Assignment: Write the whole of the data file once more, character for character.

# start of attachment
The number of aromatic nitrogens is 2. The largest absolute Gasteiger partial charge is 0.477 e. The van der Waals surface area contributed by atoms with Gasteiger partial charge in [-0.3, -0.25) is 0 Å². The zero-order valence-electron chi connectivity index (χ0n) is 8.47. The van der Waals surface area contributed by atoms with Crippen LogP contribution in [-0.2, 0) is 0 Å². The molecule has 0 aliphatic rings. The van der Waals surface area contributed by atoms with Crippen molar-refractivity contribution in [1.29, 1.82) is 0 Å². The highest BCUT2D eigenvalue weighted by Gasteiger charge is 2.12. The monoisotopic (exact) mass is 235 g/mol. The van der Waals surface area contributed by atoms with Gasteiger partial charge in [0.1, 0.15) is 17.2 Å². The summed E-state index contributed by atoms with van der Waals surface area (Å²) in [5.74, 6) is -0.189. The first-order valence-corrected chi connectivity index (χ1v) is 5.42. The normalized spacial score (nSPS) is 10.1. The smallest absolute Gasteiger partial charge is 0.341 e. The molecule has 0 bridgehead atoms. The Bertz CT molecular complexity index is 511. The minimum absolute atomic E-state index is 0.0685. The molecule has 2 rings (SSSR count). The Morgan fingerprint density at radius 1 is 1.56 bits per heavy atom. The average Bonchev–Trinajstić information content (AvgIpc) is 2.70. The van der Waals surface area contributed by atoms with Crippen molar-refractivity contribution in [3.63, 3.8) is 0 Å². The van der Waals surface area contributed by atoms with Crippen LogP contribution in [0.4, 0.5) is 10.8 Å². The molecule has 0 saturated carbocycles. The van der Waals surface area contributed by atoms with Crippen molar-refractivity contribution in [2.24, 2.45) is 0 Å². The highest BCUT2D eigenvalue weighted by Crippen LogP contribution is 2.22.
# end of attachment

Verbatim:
The number of aromatic nitrogens is 2. The largest absolute Gasteiger partial charge is 0.477 e. The van der Waals surface area contributed by atoms with Gasteiger partial charge in [-0.3, -0.25) is 0 Å². The zero-order valence-electron chi connectivity index (χ0n) is 8.47. The van der Waals surface area contributed by atoms with Crippen LogP contribution in [-0.2, 0) is 0 Å². The molecule has 0 aliphatic rings. The van der Waals surface area contributed by atoms with Crippen molar-refractivity contribution in [1.29, 1.82) is 0 Å². The highest BCUT2D eigenvalue weighted by Gasteiger charge is 2.12. The monoisotopic (exact) mass is 235 g/mol. The van der Waals surface area contributed by atoms with Gasteiger partial charge in [0.1, 0.15) is 17.2 Å². The summed E-state index contributed by atoms with van der Waals surface area (Å²) in [5.74, 6) is -0.189. The first-order valence-corrected chi connectivity index (χ1v) is 5.42. The normalized spacial score (nSPS) is 10.1. The smallest absolute Gasteiger partial charge is 0.341 e. The molecule has 0 bridgehead atoms. The Bertz CT molecular complexity index is 511. The minimum absolute atomic E-state index is 0.0685. The molecule has 2 rings (SSSR count). The Morgan fingerprint density at radius 1 is 1.56 bits per heavy atom. The average Bonchev–Trinajstić information content (AvgIpc) is 2.70. The van der Waals surface area contributed by atoms with Crippen molar-refractivity contribution in [3.63, 3.8) is 0 Å². The van der Waals surface area contributed by atoms with Crippen LogP contribution in [0.4, 0.5) is 10.8 Å². The molecule has 0 saturated carbocycles. The van der Waals surface area contributed by atoms with Crippen molar-refractivity contribution in [2.24, 2.45) is 0 Å². The highest BCUT2D eigenvalue weighted by Crippen LogP contribution is 2.22.